PASIC 2012 Show Report
In keeping with recent tradition, the 2012 Percussive Arts Society’s International Convention featured an impressive array of clinics, performances, and competitions, in addition to the often-thunderous exhibit hall. Returning to Austin, Texas for the first time since 2008, highlights of the show included a Marching Percussion Festival featuring more than 100 entrants, performances by such luminaries as the US Marine Band Percussion Section and the Pedrito Martinez Group (with special guest Steve Gadd), a packed-house clinic by New Orleans drummer Stanton Moore, and Scott Johnson of the Blue Devils Drum & Bugle mirroring warm-up routines with any young convention attendees brave enough to step up to the challenge.
On the expo floor, there was a palpable ambience of camaraderie among exhibiting manufacturers and suppliers. “Without question, the best thing about PAS is that it’s like a family reunion,” confirmed mallet maker Mike Balter. “You get to renew old friendships, and also establish new friendships. There’s one person I was just speaking with who mentioned that this is the 35th year we’ve seen each other at these shows.”
‘People Seem to be Really Glad to be Here’
Some initial reports from exhibitors were mixed, with fears that Superstorm Sandy – which walloped the East Coast several days before PASIC began – would prove to be a significant damper on the show. Ultimately, even though the storm did force several late arrivals among exhibitors and a handful of cancellations by East Coast-based clinicians, the event still bustled with excitement and enthusiasm for the gamut of percussive arts, from marching to world and everything in between.
“People seem to be really glad to be here, especially in view of what’s happening on the East Coast,” said Alfred’s Music Publishing’s Dave Black. “The buzz seems to be really good, and we’re here in Texas, which is a big music state.” Austin is always a welcoming destination for this sort of gathering, given the prominence of percussion ensembles in school music programs in the state of Texas, the incredible musical backdrop of Austin itself, not to mention a respite from the cooling temperatures (and storms!) for those traveling from Northern states. “It’s always good when [PASIC] comes back to Austin,” agreed New York-based Angelo Arimborgo of Latin Percussion. “We love this town. Overall, it’s always a good show in Austin.”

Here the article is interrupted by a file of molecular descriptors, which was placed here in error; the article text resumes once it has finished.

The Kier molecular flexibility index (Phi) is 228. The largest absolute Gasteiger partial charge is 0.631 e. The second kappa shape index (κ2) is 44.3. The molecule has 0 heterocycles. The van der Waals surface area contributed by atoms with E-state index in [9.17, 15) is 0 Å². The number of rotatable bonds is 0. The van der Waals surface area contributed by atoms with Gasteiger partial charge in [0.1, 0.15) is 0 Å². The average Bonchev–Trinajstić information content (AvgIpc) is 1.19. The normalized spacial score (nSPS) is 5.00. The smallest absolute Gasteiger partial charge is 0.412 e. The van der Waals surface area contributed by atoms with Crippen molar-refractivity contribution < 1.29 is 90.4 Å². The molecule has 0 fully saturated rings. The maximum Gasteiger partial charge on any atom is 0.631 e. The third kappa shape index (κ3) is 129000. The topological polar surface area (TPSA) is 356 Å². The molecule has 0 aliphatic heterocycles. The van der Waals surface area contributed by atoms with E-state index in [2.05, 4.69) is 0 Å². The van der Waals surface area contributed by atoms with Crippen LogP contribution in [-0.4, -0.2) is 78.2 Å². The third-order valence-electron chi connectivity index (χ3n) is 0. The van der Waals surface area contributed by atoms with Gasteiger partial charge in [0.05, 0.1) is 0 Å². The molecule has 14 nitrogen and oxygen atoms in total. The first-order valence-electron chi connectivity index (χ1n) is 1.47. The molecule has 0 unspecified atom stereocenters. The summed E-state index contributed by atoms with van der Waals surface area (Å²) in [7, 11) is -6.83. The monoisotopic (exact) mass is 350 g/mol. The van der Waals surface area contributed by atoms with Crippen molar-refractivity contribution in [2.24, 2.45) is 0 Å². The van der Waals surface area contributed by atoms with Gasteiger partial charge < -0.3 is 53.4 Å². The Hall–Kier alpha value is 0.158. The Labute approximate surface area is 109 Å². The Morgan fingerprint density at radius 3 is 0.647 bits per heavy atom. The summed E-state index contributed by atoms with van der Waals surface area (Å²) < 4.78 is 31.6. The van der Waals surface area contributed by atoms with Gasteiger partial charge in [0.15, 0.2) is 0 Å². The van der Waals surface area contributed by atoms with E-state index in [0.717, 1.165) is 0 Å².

Most exhibitors MMR spoke with were pleased with attendance and sales on the show floor, and hgappy to once again partake in this annual get-together for the drumming community. PAS officials reported attendance of over 6,000, representing a significant up-tick from last year’s official tally of 5,100. It was also the most attendees since 2008, the last time PASIC was held in the Lone Star State. There were more than 120 clinics and sessions, with a final count of 113 exhibitors (down a single exhibitor from both 2011 and 2010 totals) on the expo floor. As has been the case over the last few years, there were several notable companies absent from the PASIC exhibit hall, and this year there appeared to be slightly more vacant space relative to recent PAS shows in the Indianapolis Convention Center. Several exhibitors who preferred to remain anonymous expressed frustration with that, but mostly in terms of how companies are missing out by not attending.
Many others, however, were brimming with excitement. “PASIC 2012 is great,” gushed Dynasty’s Mark Reynolds. “PAS always does such a great job of putting this show together, and the exhibit hall looks [excellent]. They’ve also done a great job putting together clinics – this is probably the best job I’ve seen in the past seven years.”
As with every convention, some exhibitors will grumble about lack of interest while others bask in attention. “For us, it’s been a great show,” said Sam Bacco of Cooperman Company. “People have a lot of interest in our sticks and drums. I have talked to some of my other manufacturing friends and they seem like they aren’t getting as much interest, but I’m not sure if that’s just the luck of the draw or what. We’re doing really well and we’re really happy to be here.”
Most importantly, there was no shortage of players browsing booth offerings and keeping the noise monitors busy. “Every PASIC is exciting, and this year is no exception,” said Ray Wint of Universal Distribution. “We’ve got lots of very enthusiastic drummers here, and we’re glad to see them!”